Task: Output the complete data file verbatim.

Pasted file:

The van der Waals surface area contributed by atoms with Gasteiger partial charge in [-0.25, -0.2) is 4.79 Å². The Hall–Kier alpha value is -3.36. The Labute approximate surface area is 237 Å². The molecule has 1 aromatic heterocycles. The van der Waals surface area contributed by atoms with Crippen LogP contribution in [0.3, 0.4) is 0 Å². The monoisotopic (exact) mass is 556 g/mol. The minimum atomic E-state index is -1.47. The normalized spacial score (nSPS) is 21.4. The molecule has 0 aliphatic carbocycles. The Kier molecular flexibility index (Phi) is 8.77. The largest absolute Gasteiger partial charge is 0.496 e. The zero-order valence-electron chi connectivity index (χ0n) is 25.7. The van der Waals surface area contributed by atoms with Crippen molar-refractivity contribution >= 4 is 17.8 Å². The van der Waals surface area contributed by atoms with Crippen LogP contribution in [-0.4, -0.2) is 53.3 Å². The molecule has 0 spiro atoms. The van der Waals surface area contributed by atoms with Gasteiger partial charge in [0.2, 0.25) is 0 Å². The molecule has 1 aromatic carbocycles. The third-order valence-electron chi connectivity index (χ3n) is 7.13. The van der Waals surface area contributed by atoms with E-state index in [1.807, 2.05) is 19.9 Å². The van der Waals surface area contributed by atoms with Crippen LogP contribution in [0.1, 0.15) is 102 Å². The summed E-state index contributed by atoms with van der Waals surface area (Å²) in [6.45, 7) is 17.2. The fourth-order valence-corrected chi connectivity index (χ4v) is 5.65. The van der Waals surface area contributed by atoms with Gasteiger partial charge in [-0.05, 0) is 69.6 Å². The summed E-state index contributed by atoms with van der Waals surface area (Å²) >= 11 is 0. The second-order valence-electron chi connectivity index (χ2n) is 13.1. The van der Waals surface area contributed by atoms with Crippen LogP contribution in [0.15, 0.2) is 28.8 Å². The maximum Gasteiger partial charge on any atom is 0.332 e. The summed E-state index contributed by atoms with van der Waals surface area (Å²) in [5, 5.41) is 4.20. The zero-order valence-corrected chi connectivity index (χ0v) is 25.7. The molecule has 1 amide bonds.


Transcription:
The van der Waals surface area contributed by atoms with Gasteiger partial charge in [-0.25, -0.2) is 4.79 Å². The Hall–Kier alpha value is -3.36. The Labute approximate surface area is 237 Å². The molecule has 1 aromatic heterocycles. The van der Waals surface area contributed by atoms with Crippen LogP contribution in [0.3, 0.4) is 0 Å². The monoisotopic (exact) mass is 556 g/mol. The minimum atomic E-state index is -1.47. The normalized spacial score (nSPS) is 21.4. The molecule has 0 aliphatic carbocycles. The Kier molecular flexibility index (Phi) is 8.77. The largest absolute Gasteiger partial charge is 0.496 e. The zero-order valence-electron chi connectivity index (χ0n) is 25.7. The van der Waals surface area contributed by atoms with Crippen molar-refractivity contribution >= 4 is 17.8 Å². The van der Waals surface area contributed by atoms with Crippen LogP contribution in [-0.4, -0.2) is 53.3 Å². The molecule has 0 spiro atoms. The van der Waals surface area contributed by atoms with Gasteiger partial charge in [0.2, 0.25) is 0 Å². The molecule has 1 aromatic carbocycles. The third-order valence-electron chi connectivity index (χ3n) is 7.13. The van der Waals surface area contributed by atoms with E-state index in [1.807, 2.05) is 19.9 Å². The van der Waals surface area contributed by atoms with Crippen LogP contribution in [0.1, 0.15) is 102 Å². The summed E-state index contributed by atoms with van der Waals surface area (Å²) in [6.45, 7) is 17.2. The fourth-order valence-corrected chi connectivity index (χ4v) is 5.65. The van der Waals surface area contributed by atoms with Gasteiger partial charge in [-0.05, 0) is 69.6 Å². The summed E-state index contributed by atoms with van der Waals surface area (Å²) >= 11 is 0. The second-order valence-electron chi connectivity index (χ2n) is 13.1. The van der Waals surface area contributed by atoms with Crippen LogP contribution in [0.15, 0.2) is 28.8 Å². The maximum Gasteiger partial charge on any atom is 0.332 e. The summed E-state index contributed by atoms with van der Waals surface area (Å²) in [5, 5.41) is 4.20. The zero-order valence-corrected chi connectivity index (χ0v) is 25.7. The molecule has 1 amide bonds.